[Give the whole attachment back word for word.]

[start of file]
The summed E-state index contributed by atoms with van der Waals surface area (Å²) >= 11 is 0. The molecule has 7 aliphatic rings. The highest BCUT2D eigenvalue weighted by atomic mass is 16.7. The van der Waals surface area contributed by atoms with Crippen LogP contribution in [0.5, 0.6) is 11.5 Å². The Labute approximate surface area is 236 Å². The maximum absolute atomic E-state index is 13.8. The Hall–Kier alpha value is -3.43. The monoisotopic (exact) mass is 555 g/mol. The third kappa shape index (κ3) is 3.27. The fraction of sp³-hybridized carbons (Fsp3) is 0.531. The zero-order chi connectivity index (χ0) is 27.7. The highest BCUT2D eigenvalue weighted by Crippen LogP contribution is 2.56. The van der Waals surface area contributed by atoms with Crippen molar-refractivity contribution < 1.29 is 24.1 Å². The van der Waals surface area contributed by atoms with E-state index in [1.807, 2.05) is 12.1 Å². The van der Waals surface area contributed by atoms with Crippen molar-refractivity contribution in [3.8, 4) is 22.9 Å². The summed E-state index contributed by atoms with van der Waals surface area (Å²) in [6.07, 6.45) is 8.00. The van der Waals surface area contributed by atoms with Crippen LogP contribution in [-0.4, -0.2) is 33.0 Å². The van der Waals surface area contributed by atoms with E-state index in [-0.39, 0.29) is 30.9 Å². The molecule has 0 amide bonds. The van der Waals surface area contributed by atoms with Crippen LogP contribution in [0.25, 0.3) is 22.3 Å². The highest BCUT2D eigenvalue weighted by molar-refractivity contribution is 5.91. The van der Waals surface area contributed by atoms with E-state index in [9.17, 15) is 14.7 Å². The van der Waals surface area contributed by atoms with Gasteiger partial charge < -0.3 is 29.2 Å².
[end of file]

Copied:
The summed E-state index contributed by atoms with van der Waals surface area (Å²) >= 11 is 0. The molecule has 7 aliphatic rings. The highest BCUT2D eigenvalue weighted by atomic mass is 16.7. The van der Waals surface area contributed by atoms with Crippen LogP contribution in [0.5, 0.6) is 11.5 Å². The Labute approximate surface area is 236 Å². The maximum absolute atomic E-state index is 13.8. The Hall–Kier alpha value is -3.43. The monoisotopic (exact) mass is 555 g/mol. The third kappa shape index (κ3) is 3.27. The fraction of sp³-hybridized carbons (Fsp3) is 0.531. The zero-order chi connectivity index (χ0) is 27.7. The highest BCUT2D eigenvalue weighted by Crippen LogP contribution is 2.56. The van der Waals surface area contributed by atoms with Crippen molar-refractivity contribution < 1.29 is 24.1 Å². The van der Waals surface area contributed by atoms with E-state index in [1.807, 2.05) is 12.1 Å². The van der Waals surface area contributed by atoms with Crippen molar-refractivity contribution in [3.8, 4) is 22.9 Å². The summed E-state index contributed by atoms with van der Waals surface area (Å²) in [6.07, 6.45) is 8.00. The van der Waals surface area contributed by atoms with Crippen LogP contribution in [-0.4, -0.2) is 33.0 Å². The van der Waals surface area contributed by atoms with E-state index in [-0.39, 0.29) is 30.9 Å². The molecule has 0 amide bonds. The van der Waals surface area contributed by atoms with Crippen LogP contribution in [0.25, 0.3) is 22.3 Å². The highest BCUT2D eigenvalue weighted by molar-refractivity contribution is 5.91. The van der Waals surface area contributed by atoms with E-state index in [9.17, 15) is 14.7 Å². The van der Waals surface area contributed by atoms with Gasteiger partial charge < -0.3 is 29.2 Å².